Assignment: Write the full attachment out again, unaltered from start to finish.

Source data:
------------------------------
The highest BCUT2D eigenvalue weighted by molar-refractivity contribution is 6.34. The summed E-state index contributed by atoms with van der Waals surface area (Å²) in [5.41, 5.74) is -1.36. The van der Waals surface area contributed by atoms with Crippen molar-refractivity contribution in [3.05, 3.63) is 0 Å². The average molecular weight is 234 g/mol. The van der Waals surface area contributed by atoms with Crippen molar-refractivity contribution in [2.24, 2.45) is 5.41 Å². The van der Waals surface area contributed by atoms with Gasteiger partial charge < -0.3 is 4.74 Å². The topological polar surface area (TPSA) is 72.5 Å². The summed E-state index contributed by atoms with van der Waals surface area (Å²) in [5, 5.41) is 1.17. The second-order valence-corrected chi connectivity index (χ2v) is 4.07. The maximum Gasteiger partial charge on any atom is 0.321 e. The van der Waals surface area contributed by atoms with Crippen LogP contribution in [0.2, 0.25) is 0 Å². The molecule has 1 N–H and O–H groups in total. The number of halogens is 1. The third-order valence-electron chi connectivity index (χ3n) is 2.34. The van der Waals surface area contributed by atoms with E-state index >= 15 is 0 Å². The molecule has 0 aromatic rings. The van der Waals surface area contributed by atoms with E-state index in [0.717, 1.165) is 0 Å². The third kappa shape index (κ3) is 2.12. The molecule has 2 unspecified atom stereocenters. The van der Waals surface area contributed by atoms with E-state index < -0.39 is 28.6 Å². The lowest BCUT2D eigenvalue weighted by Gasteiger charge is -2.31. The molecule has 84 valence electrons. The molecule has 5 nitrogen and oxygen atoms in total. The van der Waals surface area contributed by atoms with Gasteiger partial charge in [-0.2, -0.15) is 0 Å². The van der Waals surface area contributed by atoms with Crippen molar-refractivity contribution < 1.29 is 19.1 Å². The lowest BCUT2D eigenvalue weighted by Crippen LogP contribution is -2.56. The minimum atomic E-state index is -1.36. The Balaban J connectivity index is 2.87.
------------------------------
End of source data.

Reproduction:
The highest BCUT2D eigenvalue weighted by molar-refractivity contribution is 6.34. The summed E-state index contributed by atoms with van der Waals surface area (Å²) in [5.41, 5.74) is -1.36. The van der Waals surface area contributed by atoms with Crippen molar-refractivity contribution in [3.05, 3.63) is 0 Å². The average molecular weight is 234 g/mol. The van der Waals surface area contributed by atoms with Crippen molar-refractivity contribution in [2.24, 2.45) is 5.41 Å². The van der Waals surface area contributed by atoms with Gasteiger partial charge < -0.3 is 4.74 Å². The topological polar surface area (TPSA) is 72.5 Å². The summed E-state index contributed by atoms with van der Waals surface area (Å²) in [5, 5.41) is 1.17. The second-order valence-corrected chi connectivity index (χ2v) is 4.07. The maximum Gasteiger partial charge on any atom is 0.321 e. The van der Waals surface area contributed by atoms with Crippen LogP contribution in [0.2, 0.25) is 0 Å². The molecule has 1 N–H and O–H groups in total. The number of halogens is 1. The third-order valence-electron chi connectivity index (χ3n) is 2.34. The van der Waals surface area contributed by atoms with E-state index >= 15 is 0 Å². The molecule has 0 aromatic rings. The van der Waals surface area contributed by atoms with E-state index in [0.717, 1.165) is 0 Å². The third kappa shape index (κ3) is 2.12. The molecule has 2 unspecified atom stereocenters. The van der Waals surface area contributed by atoms with E-state index < -0.39 is 28.6 Å². The lowest BCUT2D eigenvalue weighted by Gasteiger charge is -2.31. The molecule has 84 valence electrons. The molecule has 5 nitrogen and oxygen atoms in total. The van der Waals surface area contributed by atoms with Gasteiger partial charge in [-0.2, -0.15) is 0 Å². The van der Waals surface area contributed by atoms with Crippen molar-refractivity contribution < 1.29 is 19.1 Å². The lowest BCUT2D eigenvalue weighted by Crippen LogP contribution is -2.56. The minimum atomic E-state index is -1.36. The Balaban J connectivity index is 2.87.